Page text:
Improving beef quality and profitability
The View from Teagasc: The SuperValu Sustainable Farm Programme started in July of this year and will run for two years to July 2015. There are 10 farms selected, with each farm working with a local adviser.
The farms are across the country: Cork, (advisers — Ruth Fennell and Pat Barry) Carlow (adviser — Hugh Mahon) Offaly (adviser — Pat O’Gorman), Westmeath (adviser — David Webster), Meath (adviser — Ned Heffernan), Longford (adviser — James Keane), Galway (adviser — Gabriel Trayers) and Roscommon (advisers — Brian Daly and James Kelly).
Each farm will focus on two key areas for improvement as part of its farm plan. The same could be done for any farm in the country, so how will the farm plan be completed under the SuperValu Sustainable Farm Programme?
Drawing up a farm plan – Where to start?
The basis of any farm plan is establishing where the farm is in terms of profitability. A profit monitor is the first step in the SuperValu Sustainable Farm Programme. It will establish key performance parameters:
* What farming system/systems are in place?
* What is the liveweight produced per livestock unit and per hectare?
* What are the variable costs as a percentage of output produced?
* What is the gross margin/hectare?
Farm plan — next steps
With the calving report from HerdPlus, weaknesses and strengths can be identified from the Profit Monitor Advisers and farmers will sit down together and decide what changes to focus on. For many farmers, finding ways to improve profitability will be the main focus. For others, it may be requirement on the farm.
Farm plan — key areas
There are a number of key areas that will be focused on in the programme:
* Breeding/animal performance
* Animal health
* Carbon footprint awareness
* market specification
Good grassland management involves both growing and utilising grass. To grow grass efficiently any soil deficiencies for lime, P and K must be corrected. Soil tests will be used on farms in the programme to assess fertility and a farm nutrient management plan will be drawn up.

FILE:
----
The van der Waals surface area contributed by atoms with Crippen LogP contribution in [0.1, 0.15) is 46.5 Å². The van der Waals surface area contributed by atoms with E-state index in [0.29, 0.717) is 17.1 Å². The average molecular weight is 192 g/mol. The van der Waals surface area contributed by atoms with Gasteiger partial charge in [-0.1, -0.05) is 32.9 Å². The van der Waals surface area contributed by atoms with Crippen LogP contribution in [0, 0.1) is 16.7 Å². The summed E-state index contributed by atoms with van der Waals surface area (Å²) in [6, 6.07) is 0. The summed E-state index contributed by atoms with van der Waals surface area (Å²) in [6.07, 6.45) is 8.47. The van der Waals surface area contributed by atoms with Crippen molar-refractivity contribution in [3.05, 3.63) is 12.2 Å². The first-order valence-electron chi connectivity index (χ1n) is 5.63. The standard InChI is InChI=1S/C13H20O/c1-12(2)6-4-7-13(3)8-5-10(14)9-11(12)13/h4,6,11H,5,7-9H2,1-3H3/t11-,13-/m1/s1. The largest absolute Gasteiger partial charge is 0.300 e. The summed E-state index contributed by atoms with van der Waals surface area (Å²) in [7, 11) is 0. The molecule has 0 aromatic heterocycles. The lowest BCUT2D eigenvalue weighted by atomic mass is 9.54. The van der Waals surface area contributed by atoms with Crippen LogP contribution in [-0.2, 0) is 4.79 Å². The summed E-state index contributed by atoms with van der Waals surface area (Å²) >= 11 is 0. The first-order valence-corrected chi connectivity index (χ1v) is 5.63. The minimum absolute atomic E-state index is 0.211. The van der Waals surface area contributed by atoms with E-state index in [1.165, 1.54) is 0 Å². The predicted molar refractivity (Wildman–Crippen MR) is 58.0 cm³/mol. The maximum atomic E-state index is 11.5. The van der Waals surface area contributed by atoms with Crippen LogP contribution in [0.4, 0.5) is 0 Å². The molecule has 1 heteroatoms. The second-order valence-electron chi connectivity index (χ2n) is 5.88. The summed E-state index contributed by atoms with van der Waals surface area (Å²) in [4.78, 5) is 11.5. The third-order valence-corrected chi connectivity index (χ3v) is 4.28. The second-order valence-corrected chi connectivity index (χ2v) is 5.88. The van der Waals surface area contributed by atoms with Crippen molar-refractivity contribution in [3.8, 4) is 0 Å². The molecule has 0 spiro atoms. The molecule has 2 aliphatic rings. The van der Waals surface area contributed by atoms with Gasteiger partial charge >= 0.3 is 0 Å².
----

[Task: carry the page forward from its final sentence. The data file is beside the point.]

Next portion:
Throughout the programme, best grassland management advice will be used as appropriate to the spring, summer and autumn. Simple measures will be used where suitable to increase the number of days at grass and to improve grass quality; increasing the number of paddocks on the farm, for example.
Throughout the programme, breeding and animal performance will be monitored and improvements made, where appropriate. HerdPlus reports and weighings will be used for this purpose. Key targets:
* 365-day calving interval
*12-week calving spread
* 0.95 calf/cow/year
* Less than 2.5 per cent mortality at birth
* Less than 5 per cent mortality at 28 days
* 60 per cent of cows calved in first month
* 80 per cent of cows calved in two months
Weanling weights will also indicate whether cows have adequate milk. Weighings at the start of the finishing period will allow finishing performance to be assessed.
A farm plan that does not have a strategic plan for animal health can fail if there are underlying disease issues. As part of the programme, a Kepak vet will work closely with participants and their own vets to draw up a herd health plan for each farm. This is an area which is often neglected at farm level. A proactive approach is required when it comes to animal health rather than reacting to disease outbreaks.
Carbon footprint awareness
The Bord Bia Carbon Navigator will be completed for all participants in the programme. This online facility (which can be completed for any farm once they are in the BQAS) outlines areas that can be improved to reduce the carbon footprint on farms.
Many measures that improve the overall efficiency on the farm will improve the carbon footprint, for example improving the number of calves/cow per year and so on.
Throughout the programme, participants will be made aware of market specification requirements. There is no point in producing a product that the market does not require. Knowing what the market wants and delivering on that requirement should deliver higher margins.
Programme participants will be advised on how to best produce cattle/sheep to meet the SuperValu market specification.
By Karen Dukelow and Aidan Murray, beef specialists, Teagasc Animal Grassland and Innovation Programme